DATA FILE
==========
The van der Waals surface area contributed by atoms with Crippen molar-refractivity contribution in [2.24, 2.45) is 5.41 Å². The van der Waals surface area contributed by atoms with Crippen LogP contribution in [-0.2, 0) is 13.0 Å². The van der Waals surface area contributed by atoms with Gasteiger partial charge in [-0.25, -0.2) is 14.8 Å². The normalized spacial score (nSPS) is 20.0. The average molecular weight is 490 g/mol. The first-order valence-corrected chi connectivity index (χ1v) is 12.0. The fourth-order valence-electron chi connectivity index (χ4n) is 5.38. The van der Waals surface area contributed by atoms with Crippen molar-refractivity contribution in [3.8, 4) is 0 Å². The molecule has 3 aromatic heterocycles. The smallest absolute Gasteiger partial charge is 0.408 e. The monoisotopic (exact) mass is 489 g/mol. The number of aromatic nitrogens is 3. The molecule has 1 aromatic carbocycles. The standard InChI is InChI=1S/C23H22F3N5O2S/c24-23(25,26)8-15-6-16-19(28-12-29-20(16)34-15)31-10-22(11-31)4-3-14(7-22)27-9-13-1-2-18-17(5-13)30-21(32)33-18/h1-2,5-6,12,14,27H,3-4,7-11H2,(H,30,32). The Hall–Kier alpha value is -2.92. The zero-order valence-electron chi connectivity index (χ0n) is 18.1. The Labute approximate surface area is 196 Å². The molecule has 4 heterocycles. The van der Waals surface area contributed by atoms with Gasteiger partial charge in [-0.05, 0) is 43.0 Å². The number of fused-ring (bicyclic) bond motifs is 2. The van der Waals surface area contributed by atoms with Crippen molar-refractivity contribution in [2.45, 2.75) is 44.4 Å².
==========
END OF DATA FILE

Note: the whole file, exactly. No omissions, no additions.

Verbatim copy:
The van der Waals surface area contributed by atoms with Crippen molar-refractivity contribution in [2.24, 2.45) is 5.41 Å². The van der Waals surface area contributed by atoms with Crippen LogP contribution in [-0.2, 0) is 13.0 Å². The van der Waals surface area contributed by atoms with Gasteiger partial charge in [-0.25, -0.2) is 14.8 Å². The normalized spacial score (nSPS) is 20.0. The average molecular weight is 490 g/mol. The first-order valence-corrected chi connectivity index (χ1v) is 12.0. The fourth-order valence-electron chi connectivity index (χ4n) is 5.38. The van der Waals surface area contributed by atoms with Crippen molar-refractivity contribution in [3.8, 4) is 0 Å². The molecule has 3 aromatic heterocycles. The smallest absolute Gasteiger partial charge is 0.408 e. The monoisotopic (exact) mass is 489 g/mol. The number of aromatic nitrogens is 3. The molecule has 1 aromatic carbocycles. The standard InChI is InChI=1S/C23H22F3N5O2S/c24-23(25,26)8-15-6-16-19(28-12-29-20(16)34-15)31-10-22(11-31)4-3-14(7-22)27-9-13-1-2-18-17(5-13)30-21(32)33-18/h1-2,5-6,12,14,27H,3-4,7-11H2,(H,30,32). The Hall–Kier alpha value is -2.92. The zero-order valence-electron chi connectivity index (χ0n) is 18.1. The Labute approximate surface area is 196 Å². The molecule has 4 heterocycles. The van der Waals surface area contributed by atoms with Gasteiger partial charge in [-0.05, 0) is 43.0 Å². The number of fused-ring (bicyclic) bond motifs is 2. The van der Waals surface area contributed by atoms with Crippen molar-refractivity contribution in [2.45, 2.75) is 44.4 Å².